If you're someone who wants to visualize live cells, the proliferation of imaging technology has spawned almost as many live-cell setups as there are experiments that require them. Many options are available: confocal microscopes such as spinning-disk systems, newer modifications including swept scanning and resonance confocal systems, more specialized approaches such as two-photon microscopes or total internal reflection fluorescence techniques, and the numerous live-cell applications in wide-field microscopes. Navigating the options can be frustrating.
"Live-cell imaging is in general a give and take," says Paul Maddox, a microscopist and cell biologist at the University of Toronto. The higher the spatial resolution, the better the information you can obtain; however, higher resolution requires more light, which damages the living tissue.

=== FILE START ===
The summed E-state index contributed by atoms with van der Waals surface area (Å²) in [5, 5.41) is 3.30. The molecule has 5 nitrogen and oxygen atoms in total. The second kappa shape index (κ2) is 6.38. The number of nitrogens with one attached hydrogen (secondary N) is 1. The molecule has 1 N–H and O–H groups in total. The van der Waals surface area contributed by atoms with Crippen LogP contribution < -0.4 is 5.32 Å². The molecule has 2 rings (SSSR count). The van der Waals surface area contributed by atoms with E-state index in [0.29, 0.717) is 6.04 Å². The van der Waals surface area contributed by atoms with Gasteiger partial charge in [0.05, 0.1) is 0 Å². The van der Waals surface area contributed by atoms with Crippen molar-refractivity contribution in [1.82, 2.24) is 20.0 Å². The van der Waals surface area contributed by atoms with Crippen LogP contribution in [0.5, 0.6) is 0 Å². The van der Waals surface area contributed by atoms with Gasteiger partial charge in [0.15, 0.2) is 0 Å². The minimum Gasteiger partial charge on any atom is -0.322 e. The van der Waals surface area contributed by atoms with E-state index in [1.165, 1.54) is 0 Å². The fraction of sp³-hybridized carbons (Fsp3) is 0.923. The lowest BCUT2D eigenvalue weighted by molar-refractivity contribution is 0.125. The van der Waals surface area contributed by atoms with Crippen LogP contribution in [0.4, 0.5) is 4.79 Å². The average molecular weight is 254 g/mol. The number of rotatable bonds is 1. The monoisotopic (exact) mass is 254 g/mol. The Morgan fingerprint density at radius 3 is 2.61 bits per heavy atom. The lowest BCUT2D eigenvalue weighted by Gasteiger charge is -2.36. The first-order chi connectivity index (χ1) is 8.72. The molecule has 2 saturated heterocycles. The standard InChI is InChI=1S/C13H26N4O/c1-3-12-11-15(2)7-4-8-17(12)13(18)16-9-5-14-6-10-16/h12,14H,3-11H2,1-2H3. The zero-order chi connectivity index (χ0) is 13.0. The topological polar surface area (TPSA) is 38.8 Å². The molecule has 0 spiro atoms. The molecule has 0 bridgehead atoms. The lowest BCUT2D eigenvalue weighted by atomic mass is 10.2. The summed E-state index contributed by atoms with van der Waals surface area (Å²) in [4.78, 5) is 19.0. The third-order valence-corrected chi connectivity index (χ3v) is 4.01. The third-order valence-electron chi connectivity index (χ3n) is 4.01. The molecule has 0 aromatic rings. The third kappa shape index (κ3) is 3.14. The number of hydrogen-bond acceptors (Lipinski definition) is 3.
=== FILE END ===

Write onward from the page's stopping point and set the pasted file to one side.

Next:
Each setup has pros and cons in features such as light sensitivity, speed, spatial resolution, flexibility in using different fluorescence filters, degree of photobleaching, depth to which the light penetrates the tissue, and of course, cost. "It's not even easy to find people to give you a fair comparison, says Peter Robin Hiesinger, a neurogeneticist at University of Texas Southwestern Medical Center. "The best solution is to try them all."
With that in mind, The Scientist interviewed five researchers, who described their decision processes. See the profiles of researchers' stories in the box to the right.